WKD proper behavior on fetch error

raf gnupg at raf.org
Sun Jan 17 04:50:45 CET 2021

On Sat, Jan 16, 2021 at 02:25:14AM +0100, Ángel <angel at pgp.16bits.net> wrote:

> On 2021-01-15 at 20:34 +0100, Stefan Claas via Gnupg-users wrote:
> > My intention was only to promote WKD OpenPGP usage for github.io
> > pages in case people like the idea.
> This was a good idea, but github pages don't seem to support being used
> for WKD (due to the mentioned wildcard issues).

Is it a good idea, though? I'm not sure that many
people would want to change their email addresses so as
to end in @something.github.io just so that they could
then use WKD with github.io. How would that even work?

For example, sac001.github.io doesn't have an MX
record, so email can't be sent to any address with that
as the domain. Github doesn't support adding MX records
for sub-domains to their DNS servers. Even if they did,
you'd still need to set up an email server wherever the
MX record points to anyway. github.io is for setting up
web pages, not email addresses or email accounts.

I must be missing something, but I can't see how a
github.io email address can be connected to an actual
email server or email account, so I can't see how WKD
could be used in connection with github.io email

The problem isn't just github doing DNS wildcarding
without the corresponding valid TLS wildcarding,
combined with gnupg not failing over to the direct
method when the advanced method fails. The problem is
that WKD is a protocol for automatically and reliably
mapping an email address to its corresponding public
key, and github.io doesn't support email addresses or
email accounts.

While gnupg's behaviour could be changed (in one or two
different ways) to workaround github.io's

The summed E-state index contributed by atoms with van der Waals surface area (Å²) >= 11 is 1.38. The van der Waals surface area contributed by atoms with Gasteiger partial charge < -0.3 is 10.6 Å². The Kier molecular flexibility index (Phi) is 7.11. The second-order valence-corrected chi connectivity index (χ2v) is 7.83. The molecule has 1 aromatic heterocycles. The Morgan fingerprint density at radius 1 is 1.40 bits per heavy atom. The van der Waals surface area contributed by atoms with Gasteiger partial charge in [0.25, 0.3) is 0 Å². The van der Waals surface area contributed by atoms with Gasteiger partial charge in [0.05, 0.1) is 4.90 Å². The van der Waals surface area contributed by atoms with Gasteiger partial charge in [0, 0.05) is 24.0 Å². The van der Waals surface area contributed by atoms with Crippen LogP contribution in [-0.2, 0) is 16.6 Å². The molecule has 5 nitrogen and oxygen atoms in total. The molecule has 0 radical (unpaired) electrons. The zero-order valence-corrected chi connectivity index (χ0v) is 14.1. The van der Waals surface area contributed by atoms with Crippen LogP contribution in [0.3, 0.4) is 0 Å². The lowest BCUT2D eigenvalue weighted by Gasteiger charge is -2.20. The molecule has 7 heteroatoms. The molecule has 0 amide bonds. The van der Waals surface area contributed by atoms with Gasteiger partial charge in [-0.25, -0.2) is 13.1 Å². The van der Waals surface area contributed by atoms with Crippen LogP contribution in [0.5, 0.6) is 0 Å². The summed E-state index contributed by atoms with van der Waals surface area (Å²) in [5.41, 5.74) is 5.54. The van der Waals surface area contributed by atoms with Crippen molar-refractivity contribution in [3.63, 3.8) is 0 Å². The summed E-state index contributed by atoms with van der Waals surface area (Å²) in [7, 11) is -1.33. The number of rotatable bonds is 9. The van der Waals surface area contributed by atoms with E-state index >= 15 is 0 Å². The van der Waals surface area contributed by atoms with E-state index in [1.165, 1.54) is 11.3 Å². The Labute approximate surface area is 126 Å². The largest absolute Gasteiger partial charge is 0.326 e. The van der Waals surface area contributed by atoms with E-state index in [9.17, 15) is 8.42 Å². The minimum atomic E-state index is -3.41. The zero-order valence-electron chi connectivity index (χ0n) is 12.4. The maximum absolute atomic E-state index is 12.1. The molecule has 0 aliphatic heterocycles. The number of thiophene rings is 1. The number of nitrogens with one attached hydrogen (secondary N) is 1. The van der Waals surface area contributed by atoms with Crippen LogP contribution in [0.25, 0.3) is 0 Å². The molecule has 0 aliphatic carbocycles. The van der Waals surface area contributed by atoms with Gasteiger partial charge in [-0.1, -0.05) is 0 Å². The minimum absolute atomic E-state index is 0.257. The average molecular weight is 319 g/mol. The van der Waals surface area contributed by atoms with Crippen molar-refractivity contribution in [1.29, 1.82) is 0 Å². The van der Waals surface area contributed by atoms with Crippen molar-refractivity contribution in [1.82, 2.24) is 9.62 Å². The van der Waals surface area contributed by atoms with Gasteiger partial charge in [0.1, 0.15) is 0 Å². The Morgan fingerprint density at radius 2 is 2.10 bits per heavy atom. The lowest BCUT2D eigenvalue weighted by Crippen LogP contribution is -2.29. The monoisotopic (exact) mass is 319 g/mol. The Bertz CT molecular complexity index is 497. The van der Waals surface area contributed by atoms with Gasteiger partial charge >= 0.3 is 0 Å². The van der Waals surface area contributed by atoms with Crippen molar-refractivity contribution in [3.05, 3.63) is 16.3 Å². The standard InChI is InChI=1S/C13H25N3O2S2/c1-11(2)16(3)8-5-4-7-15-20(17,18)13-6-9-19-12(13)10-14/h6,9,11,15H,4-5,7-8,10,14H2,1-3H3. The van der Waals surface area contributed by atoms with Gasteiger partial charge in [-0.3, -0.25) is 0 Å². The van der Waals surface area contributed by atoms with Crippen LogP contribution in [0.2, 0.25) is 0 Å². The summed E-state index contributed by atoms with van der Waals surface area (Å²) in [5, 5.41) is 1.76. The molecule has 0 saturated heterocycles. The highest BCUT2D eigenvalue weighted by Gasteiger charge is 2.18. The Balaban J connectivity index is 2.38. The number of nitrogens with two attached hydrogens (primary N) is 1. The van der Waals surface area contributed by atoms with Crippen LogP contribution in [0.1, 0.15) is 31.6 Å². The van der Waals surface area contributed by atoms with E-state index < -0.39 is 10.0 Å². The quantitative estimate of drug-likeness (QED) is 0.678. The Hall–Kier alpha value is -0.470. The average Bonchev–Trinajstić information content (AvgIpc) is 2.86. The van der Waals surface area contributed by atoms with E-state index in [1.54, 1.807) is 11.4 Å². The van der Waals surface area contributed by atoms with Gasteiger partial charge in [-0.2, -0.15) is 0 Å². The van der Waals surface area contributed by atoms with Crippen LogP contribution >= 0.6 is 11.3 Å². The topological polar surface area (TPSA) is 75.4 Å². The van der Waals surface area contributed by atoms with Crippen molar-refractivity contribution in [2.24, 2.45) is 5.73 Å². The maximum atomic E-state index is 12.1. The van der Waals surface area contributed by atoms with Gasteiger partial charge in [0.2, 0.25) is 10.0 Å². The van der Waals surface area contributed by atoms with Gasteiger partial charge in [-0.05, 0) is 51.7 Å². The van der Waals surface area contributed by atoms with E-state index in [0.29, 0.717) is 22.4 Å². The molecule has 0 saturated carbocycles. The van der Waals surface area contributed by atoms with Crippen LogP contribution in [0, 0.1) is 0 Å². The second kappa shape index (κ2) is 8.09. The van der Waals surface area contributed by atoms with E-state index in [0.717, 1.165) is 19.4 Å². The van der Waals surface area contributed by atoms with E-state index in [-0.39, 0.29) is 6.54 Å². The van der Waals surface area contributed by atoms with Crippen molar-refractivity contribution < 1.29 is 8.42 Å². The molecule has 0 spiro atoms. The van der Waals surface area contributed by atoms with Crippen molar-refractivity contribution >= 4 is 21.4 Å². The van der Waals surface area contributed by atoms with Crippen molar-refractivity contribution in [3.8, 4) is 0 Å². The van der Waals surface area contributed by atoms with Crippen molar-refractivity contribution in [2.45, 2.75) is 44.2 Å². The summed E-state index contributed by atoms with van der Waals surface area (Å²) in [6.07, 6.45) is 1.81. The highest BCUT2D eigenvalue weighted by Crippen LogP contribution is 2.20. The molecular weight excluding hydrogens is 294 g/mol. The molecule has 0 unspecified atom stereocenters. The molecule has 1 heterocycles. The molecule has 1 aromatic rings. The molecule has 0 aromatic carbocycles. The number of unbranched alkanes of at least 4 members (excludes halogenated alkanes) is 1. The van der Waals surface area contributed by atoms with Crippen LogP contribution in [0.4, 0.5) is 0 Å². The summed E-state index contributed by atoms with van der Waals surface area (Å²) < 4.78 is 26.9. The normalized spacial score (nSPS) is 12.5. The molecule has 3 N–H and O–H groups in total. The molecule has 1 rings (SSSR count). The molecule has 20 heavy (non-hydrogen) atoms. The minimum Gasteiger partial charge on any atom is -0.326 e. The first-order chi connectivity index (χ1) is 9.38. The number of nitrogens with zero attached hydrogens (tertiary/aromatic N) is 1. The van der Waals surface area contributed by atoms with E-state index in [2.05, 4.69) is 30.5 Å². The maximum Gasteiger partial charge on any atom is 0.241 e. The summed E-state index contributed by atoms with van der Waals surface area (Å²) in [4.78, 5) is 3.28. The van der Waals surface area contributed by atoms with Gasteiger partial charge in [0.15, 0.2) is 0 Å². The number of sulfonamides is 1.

mis-configuration (assuming there are no adverse
security or maintenance implications in doing so),
would that actually solve this problem? I don't think
it would. It wouldn't make github.io email addresses
suddenly become possible.

The only way I can see for this to work at all, is if
all WKD clients were also changed so as to be able to
use one fake "email address", solely for the purpose of
obtaining a public key (that is stored on github.io),
but then using that key to encrypt emails to a
completely different real email address (that has
nothing to do with github.io).

That seems to contradict the rationale for WKD, which
is to have a way of automatically finding the key
that you know really belongs to whoever owns the email
address that emails are being encrypted to. The above
change doesn't sound any better than the pre-WKD
situation of looking up a key from an arbitrary key
server and hoping that it's the right one.

Section 3 of the WKD draft outlines the rationale:


I know that sequoia does failover to the direct method
when the advanced method fails, but their stated reason
for doing that wasn't related to github.io. So it seems
that there are use cases where failing over to the
direct method can be helpful, but I don't see how it
can help with github.io specifically.

But that could be due to my ignorance of something
important, or just a lack of imagination. :-)
But a bit of googling seems to confirm my thinking.


Both of these links seem to indicate that combining
email and github.io requires a separate domain that you
control, where github.io only provides the web hosting.
It doesn't provide the email address. If you have a
domain that you control, you can easily avoid the
advanced method by not implementing it. But I think
avoiding having to pay for things like a domain was
part of the rationale for this WKD+github.io proposal.


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